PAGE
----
120. Case Study #8: “Relative” Interest in a Church Board Member.

[Although the story in this case study may seem to resemble a real situation, the names, places and actual circumstances do not describe any actual church, church board, pastor or chairperson.]

The nominating committee presented two current church board members as nominees to the annual general meeting of Popkum Community Church for an additional term on the church board and they were appointed. However, one board position was not filled. The board chair had asked several congregational members whom he perceived could make a good contribution to allow their names to be placed in nomination, but none had felt they could let their name stand. The new board terms did not start for several months and so the board chair still had time to recruit an additional candidate and make a recommendation to the nominating committee.

One Sunday the chair felt led to talk with a person whom he had not really considered previously about letting his name stand as a board member. During the conversation the person disclosed that he had thought about this possibility but was uncertain whether it would be wise. He was cousin of the lead pastor. The individual was concerned about conflicts of interest and the impact such an appointment might have on family relations. The chair respected the concern, but suggested that there were ways to deal with this on a case by case basis. There was an opportunity to serve and make decisions in the best interests of the congregation.

The person agreed to give it further thought. Undoubtedly, he would have further conversation with the lead pastor about this. A few weeks later the chair discovered that this person had scheduled a conversation with a current board member to discern whether he should let his name stand. The chair was encouraged at this and continued to pray that God would give wisdom to all concerned.

Several weeks later the person agreed to let his name be placed in nomination. The other board member made the recommendation to the nominating committee and asked that they consider the person for the role of board member. At the next membership meeting his name was brought forward and he was appointed.

So now the chair had to consider how best to orient the new member to the work of the board and what advice he should provide in the matter of conflicts of interest.


1. Navigating the world of kinship relationships within congregations can be tricky, particularly when it comes to board roles. In some cases the bylaws speak to the issue and strictly limit the number of board members serving at one time who have family relationships — a good idea by the way. From time to time, however, well qualified board candidates may be reluctant to serve because they have heard about some bad experiences in churches where related parties have become members of the board. Sometimes congregational members become suspicious that too much “power” is being concentrated in one family group. This will be particularly relevant in the case of smaller churches. Or there is concern that the board members may not make decisions in the best interests of the congregation particularly when the issues affect people they are directly related to. Given the nature of church congregations it is quite probable that you as a chairperson will face this situation sooner or later.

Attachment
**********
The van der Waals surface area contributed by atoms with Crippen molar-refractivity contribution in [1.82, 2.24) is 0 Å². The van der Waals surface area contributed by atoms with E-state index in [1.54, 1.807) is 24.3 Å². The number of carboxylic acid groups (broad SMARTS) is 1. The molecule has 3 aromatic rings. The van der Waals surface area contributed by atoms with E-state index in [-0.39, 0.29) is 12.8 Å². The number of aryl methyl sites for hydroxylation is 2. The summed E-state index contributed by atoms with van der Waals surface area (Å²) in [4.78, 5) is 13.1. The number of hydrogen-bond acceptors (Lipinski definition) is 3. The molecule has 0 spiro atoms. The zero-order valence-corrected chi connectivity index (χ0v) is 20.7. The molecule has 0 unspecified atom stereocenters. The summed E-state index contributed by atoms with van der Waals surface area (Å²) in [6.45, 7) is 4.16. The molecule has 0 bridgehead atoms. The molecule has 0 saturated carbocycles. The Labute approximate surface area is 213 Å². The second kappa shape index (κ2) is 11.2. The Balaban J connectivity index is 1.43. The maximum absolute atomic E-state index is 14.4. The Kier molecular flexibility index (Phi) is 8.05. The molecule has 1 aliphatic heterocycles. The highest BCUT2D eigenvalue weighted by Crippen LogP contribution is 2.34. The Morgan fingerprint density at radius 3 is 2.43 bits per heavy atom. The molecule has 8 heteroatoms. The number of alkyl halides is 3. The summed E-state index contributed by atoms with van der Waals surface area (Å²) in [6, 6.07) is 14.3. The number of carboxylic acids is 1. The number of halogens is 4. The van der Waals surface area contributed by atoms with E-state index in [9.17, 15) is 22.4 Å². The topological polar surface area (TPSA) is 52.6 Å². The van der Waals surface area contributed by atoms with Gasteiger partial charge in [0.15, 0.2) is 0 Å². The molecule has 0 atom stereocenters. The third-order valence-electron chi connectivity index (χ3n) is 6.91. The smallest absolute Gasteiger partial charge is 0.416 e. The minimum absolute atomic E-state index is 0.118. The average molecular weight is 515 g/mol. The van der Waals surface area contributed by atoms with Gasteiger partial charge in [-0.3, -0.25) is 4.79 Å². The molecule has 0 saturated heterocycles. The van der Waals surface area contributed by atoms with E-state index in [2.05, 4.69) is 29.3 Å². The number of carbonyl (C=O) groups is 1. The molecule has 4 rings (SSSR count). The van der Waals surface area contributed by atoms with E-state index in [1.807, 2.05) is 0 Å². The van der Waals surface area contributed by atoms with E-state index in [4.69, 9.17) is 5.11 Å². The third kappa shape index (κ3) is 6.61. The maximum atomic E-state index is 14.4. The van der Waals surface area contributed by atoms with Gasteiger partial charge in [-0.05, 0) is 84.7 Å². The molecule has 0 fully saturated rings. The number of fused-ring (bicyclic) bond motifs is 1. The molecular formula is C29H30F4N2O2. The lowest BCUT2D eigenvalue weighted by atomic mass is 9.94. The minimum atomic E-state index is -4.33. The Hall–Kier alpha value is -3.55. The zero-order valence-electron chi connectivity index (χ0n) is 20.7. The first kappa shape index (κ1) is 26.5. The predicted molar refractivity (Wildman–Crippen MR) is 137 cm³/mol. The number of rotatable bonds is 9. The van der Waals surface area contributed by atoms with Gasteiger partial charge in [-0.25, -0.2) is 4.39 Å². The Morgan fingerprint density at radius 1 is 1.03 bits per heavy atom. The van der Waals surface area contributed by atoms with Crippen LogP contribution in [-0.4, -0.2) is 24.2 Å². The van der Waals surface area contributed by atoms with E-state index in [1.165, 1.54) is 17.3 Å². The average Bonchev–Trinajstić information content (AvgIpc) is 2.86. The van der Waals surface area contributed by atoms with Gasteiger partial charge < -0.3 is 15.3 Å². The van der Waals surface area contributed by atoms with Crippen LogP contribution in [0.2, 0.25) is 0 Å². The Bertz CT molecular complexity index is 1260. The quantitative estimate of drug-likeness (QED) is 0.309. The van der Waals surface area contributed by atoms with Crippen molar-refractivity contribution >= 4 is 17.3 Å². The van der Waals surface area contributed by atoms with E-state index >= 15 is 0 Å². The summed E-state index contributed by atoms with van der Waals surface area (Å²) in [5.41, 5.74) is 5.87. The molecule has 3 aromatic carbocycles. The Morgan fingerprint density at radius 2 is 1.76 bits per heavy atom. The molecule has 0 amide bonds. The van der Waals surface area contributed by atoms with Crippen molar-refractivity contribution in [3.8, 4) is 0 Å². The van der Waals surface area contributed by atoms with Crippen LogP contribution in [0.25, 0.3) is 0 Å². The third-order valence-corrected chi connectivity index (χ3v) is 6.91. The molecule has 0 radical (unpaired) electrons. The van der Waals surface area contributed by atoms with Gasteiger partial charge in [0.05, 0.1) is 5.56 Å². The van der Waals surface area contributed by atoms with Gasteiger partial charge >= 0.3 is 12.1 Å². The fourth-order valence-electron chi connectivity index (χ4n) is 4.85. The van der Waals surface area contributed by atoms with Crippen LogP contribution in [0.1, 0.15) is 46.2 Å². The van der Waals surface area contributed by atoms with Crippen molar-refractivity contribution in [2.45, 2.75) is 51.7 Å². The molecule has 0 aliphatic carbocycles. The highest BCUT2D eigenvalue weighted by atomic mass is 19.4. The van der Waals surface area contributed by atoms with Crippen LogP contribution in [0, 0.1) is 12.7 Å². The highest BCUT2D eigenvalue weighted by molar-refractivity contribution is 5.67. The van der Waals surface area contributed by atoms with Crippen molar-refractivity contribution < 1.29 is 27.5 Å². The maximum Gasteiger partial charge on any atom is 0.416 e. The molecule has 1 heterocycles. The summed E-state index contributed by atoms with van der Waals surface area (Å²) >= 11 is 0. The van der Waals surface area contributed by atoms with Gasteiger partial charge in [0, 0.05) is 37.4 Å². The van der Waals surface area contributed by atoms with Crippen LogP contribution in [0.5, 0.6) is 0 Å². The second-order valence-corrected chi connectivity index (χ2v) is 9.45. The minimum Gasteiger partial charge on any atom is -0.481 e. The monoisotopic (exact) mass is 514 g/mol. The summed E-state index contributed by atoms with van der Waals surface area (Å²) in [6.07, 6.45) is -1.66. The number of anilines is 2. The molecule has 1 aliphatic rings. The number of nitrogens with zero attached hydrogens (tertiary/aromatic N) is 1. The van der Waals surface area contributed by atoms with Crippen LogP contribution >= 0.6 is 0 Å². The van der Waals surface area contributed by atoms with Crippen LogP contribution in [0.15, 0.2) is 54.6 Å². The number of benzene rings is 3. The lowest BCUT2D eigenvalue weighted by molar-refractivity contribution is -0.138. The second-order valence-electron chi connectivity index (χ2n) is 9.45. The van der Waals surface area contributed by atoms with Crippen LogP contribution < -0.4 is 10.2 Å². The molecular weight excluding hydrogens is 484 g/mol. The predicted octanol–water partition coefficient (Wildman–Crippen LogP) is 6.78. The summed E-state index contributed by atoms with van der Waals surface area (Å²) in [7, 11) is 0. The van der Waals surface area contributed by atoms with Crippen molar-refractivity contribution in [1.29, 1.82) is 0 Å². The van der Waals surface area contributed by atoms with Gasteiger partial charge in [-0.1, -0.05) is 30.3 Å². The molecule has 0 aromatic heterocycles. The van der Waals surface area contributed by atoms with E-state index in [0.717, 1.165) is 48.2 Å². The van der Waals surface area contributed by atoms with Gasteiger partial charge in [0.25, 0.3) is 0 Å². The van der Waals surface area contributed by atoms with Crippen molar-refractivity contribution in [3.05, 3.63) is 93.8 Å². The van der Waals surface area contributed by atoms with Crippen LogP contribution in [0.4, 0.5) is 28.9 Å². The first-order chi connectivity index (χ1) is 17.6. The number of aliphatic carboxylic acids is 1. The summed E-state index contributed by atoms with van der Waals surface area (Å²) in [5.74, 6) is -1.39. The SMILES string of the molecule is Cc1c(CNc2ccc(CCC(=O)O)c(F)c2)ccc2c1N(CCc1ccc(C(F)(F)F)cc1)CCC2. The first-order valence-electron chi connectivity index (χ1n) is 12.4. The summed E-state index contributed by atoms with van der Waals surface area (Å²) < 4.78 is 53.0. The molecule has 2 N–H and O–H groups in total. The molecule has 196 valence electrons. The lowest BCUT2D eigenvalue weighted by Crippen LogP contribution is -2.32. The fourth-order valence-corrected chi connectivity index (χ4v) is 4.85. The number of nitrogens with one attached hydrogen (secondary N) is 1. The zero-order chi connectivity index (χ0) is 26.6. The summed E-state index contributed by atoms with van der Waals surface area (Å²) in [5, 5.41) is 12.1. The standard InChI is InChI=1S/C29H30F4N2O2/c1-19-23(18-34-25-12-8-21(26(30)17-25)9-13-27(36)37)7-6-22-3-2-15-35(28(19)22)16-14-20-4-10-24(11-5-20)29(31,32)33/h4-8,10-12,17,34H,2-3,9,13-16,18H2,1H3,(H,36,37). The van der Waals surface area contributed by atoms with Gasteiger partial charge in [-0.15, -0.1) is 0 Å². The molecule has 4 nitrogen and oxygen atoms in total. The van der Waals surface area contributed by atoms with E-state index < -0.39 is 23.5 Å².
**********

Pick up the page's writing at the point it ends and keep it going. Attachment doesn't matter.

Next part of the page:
2. Church boards should develop guidelines for board members regarding conflicts of interest, i.e. where a board member has a direct “interest” in the decision because they might be affected financially, positionally or relationally. The policy should stipulate what constitutes a conflict of interest, the responsibility of the board member to be proactive in bring a conflict of interest to the board’s attention, and normal responses when a conflict of interest is detected. The board itself needs to deal with such situations carefully and seriously. For example, if the church board is discussing a matter of church member discipline that involves a person related to one of the board members, that board member should be excused from the meeting for that discussion, with the minutes clearly showing that this was the case.

3. If your church board has such a policy, then it would be wise in the orientation meeting to review its stipulations carefully with new board members in this situation . You can discuss with them possible scenarios in which conflicts of interest could arise and how you suggest they handle it. Seek to work at this collaboratively and let the board members know that you will seek to signal in advance where they may need to take appropriate action.

4. It would also be helpful to have a similar discussion with the lead pastor. He may also experience additional conflicts of interest, particularly if new, related board members encounter difficulties.

5. Finally, this occasion may provide you with an opportunity to review with the entire board the issue of conflict of interest. If your board has a policy in this regard, take time to review it and ask whether it needs to be revised. Be transparent with the board members about this matter, because not all board members may realize that kinship relationships exist among board members or among board members and staff.

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